Once you’ve identified a process, the next step is to map its “as-is” state — how your organization currently completes a process from start to finish.
Start by documenting each step from the very top, including how it starts and what tasks need to be completed. Interview those involved and even take the time to observe the process in action to collect the data you need.
Be sure also to gather key performance indicators (KPI). An example might be average cycle times for purchase orders. This will help you establish a baseline to evaluate future changes.
Step 3: Plan a “to-be” process
A “to-be” process is exactly what it sounds like — it’s how you want a given process to look in the future. Here you’ll be using insights you’ve gathered from the previous step.
Ask yourself the following questions:
- Where do bottlenecks occur?
- Which steps led to delays?
- Where did team members get frustrated?
- Can any steps be removed?
- What tasks can be automated?
The answer to these questions will be helpful in putting together a “to-be” process. Consider getting key stakeholders involved, as their input may reveal additional insights.
Step 4: Implement new changes
You’ve selected a process, mapped its current state, and identified how it could improve. The next step is to act on the insights and data you’ve gathered.
To ensure everything is working as intended, you’ll want to test the changes first before rolling them out. It’s also important that you communicate any changes to the rest of the team.
Step 5: Analyze the results
Give your newly improved process some time to run before you call it a success and implement it across the organization.
Few things rarely go right the first time. Keep close tabs on how employees are handling the new process and ask them to share any feedback. This will help you make further improvements to an existing process.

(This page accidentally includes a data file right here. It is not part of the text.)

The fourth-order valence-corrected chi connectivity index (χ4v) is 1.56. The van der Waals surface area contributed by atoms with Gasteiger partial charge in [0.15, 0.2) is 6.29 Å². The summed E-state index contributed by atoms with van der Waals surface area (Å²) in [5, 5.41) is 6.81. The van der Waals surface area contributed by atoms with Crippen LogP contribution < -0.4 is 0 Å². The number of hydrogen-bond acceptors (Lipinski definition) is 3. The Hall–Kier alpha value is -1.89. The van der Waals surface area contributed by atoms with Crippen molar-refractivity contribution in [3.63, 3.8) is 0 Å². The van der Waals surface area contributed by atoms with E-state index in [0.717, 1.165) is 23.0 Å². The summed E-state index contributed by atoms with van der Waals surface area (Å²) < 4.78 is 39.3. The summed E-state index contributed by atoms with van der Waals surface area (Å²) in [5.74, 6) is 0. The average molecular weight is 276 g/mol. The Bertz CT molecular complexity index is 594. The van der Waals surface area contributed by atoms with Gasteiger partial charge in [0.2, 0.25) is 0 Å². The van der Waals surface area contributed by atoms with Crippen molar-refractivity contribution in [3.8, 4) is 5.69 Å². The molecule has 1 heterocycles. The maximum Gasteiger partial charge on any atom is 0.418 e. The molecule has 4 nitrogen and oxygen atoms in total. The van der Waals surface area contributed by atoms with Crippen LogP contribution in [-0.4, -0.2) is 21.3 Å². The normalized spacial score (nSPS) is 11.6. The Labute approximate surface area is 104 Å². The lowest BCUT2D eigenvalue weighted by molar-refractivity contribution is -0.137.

Examples of Process Optimization
Here are just a few real-life examples of how process optimization can increase operational efficiency.
Having new hires fill out stacks of paperwork on their first day isn’t a good way to leave a positive impression. Optimizing the onboarding process can get new hires up to speed sooner rather than later.
One way to optimize employee onboarding is to use workflow automation software to automate each step. New hires fill out the necessary forms, which automatically get routed to HR for further processing.
Using spreadsheets to manage purchase orders just isn’t practical, as they’re prone to errors — an employee may input or calculate the wrong values.
With frevvo’s workflow automation software, you can connect your forms to a SQL database and have the fields automatically populate when selecting a vendor.
Here’s an example of what that looks like:
You can also create dynamic forms that perform calculations automatically. This greatly speeds up the purchase order process and reduces errors.
Expense management is important for organizations to manage expenses that employees make on behalf of their employers.